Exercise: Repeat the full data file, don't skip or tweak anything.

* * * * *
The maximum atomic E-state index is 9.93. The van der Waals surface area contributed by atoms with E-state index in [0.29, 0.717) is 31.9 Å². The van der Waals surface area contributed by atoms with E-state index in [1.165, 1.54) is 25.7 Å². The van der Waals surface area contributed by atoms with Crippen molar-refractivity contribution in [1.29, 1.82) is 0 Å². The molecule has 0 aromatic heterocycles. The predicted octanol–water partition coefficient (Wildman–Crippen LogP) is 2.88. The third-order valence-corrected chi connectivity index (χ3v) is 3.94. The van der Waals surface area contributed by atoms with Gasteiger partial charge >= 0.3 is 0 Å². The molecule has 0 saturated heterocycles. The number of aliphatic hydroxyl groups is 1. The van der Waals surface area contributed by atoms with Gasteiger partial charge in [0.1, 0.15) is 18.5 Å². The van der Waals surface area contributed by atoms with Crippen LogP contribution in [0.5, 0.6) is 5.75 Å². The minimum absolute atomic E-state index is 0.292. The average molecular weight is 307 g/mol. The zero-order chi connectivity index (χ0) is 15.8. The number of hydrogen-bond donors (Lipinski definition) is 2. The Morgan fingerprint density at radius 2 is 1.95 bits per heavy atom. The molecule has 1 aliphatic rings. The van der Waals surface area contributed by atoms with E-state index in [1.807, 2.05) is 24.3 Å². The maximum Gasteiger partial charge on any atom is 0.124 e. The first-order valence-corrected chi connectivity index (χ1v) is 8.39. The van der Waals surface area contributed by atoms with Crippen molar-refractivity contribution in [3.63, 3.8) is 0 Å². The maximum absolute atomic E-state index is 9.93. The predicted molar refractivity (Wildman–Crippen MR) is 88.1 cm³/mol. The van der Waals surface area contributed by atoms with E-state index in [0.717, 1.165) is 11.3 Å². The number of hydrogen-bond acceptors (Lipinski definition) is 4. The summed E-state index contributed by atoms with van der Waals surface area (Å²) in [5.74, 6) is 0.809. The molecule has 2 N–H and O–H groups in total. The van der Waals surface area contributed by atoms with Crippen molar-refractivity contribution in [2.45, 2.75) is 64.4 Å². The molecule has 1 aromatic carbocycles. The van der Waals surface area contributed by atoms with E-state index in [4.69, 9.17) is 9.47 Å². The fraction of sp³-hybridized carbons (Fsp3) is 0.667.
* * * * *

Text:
The maximum atomic E-state index is 9.93. The van der Waals surface area contributed by atoms with E-state index in [0.29, 0.717) is 31.9 Å². The van der Waals surface area contributed by atoms with E-state index in [1.165, 1.54) is 25.7 Å². The van der Waals surface area contributed by atoms with Crippen molar-refractivity contribution in [1.29, 1.82) is 0 Å². The molecule has 0 aromatic heterocycles. The predicted octanol–water partition coefficient (Wildman–Crippen LogP) is 2.88. The third-order valence-corrected chi connectivity index (χ3v) is 3.94. The van der Waals surface area contributed by atoms with Gasteiger partial charge >= 0.3 is 0 Å². The molecule has 0 saturated heterocycles. The number of aliphatic hydroxyl groups is 1. The van der Waals surface area contributed by atoms with Gasteiger partial charge in [0.1, 0.15) is 18.5 Å². The van der Waals surface area contributed by atoms with Crippen LogP contribution in [0.5, 0.6) is 5.75 Å². The minimum absolute atomic E-state index is 0.292. The average molecular weight is 307 g/mol. The zero-order chi connectivity index (χ0) is 15.8. The number of hydrogen-bond donors (Lipinski definition) is 2. The Morgan fingerprint density at radius 2 is 1.95 bits per heavy atom. The molecule has 1 aliphatic rings. The van der Waals surface area contributed by atoms with E-state index in [1.807, 2.05) is 24.3 Å². The maximum Gasteiger partial charge on any atom is 0.124 e. The first-order valence-corrected chi connectivity index (χ1v) is 8.39. The van der Waals surface area contributed by atoms with Crippen molar-refractivity contribution in [3.63, 3.8) is 0 Å². The maximum absolute atomic E-state index is 9.93. The predicted molar refractivity (Wildman–Crippen MR) is 88.1 cm³/mol. The van der Waals surface area contributed by atoms with E-state index in [0.717, 1.165) is 11.3 Å². The number of hydrogen-bond acceptors (Lipinski definition) is 4. The summed E-state index contributed by atoms with van der Waals surface area (Å²) in [5.74, 6) is 0.809. The molecule has 2 N–H and O–H groups in total. The van der Waals surface area contributed by atoms with Crippen molar-refractivity contribution in [2.45, 2.75) is 64.4 Å². The molecule has 1 aromatic carbocycles. The van der Waals surface area contributed by atoms with E-state index in [4.69, 9.17) is 9.47 Å². The fraction of sp³-hybridized carbons (Fsp3) is 0.667.